Abusive Practices in Competition Law
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Abusive Practices in Competition Law

Edited by Fabiana Di Porto and Rupprecht Podszun

Abusive Practices in Competition Law tackles the difficult questions presented to competition lawyers and economists regarding abusive practices: where and when is the red line crossed in competitive advances? When is a company explicitly dominant? How do you handle those who hold superior bargaining power over others but are not classed as dominant?
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Chapter 12: Ex ante and ex post control of buyer power

Stefan Thomas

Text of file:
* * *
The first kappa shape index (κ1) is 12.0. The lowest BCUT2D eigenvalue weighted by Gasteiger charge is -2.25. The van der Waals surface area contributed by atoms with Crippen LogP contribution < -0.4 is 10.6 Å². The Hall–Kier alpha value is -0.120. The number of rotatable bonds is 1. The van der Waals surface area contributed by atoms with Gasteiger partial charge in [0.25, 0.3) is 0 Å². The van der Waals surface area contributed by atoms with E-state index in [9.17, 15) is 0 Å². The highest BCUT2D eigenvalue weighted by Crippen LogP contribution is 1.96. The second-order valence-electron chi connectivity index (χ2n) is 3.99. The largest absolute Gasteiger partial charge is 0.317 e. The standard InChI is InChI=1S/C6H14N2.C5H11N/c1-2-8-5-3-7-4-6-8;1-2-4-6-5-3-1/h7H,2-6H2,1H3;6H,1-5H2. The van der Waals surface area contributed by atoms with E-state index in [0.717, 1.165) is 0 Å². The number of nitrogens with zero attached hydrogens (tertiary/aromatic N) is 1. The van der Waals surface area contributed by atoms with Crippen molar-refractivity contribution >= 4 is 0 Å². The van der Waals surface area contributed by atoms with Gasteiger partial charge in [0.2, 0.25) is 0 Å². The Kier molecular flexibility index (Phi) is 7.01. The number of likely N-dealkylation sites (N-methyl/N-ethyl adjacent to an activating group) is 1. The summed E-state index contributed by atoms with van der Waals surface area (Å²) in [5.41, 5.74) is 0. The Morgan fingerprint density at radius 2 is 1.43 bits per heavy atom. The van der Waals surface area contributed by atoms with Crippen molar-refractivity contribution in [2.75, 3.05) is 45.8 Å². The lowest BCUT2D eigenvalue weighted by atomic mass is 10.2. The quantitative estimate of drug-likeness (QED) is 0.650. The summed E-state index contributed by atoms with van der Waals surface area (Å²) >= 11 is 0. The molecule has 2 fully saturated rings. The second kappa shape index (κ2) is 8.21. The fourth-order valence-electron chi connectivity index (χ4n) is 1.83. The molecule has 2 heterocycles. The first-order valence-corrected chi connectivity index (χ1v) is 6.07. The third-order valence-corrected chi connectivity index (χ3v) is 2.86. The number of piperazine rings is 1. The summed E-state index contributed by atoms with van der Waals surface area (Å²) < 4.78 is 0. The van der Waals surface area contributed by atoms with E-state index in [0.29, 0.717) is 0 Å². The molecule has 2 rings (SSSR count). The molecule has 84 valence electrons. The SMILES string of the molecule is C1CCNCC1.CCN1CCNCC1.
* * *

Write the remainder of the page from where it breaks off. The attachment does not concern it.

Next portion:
The economic ambivalence of buyer power lies in its inherent potential to create efficiencies by reducing input costs. An antitrust policy which focuses exclusively on the reduction of competition on an input market is therefore prone to miss out on the consumer benefits created by powerful buyers. While a mere rent shifting from suppliers to downstream customers should not be objectionable under a consumer welfare approach, the exercise of buyer power may nonetheless be inclined to support downstream monopolization in the long run. Weighing those pro- and anticompetitive effects is an intricate issue. Can the Gordian Knot be cut by recognizing ‘supplier welfare’ as an additional goal for antitrust policy? The present chapter hones in on these issues under Article 102 TFEU, taking into consideration the stances of the US agencies.

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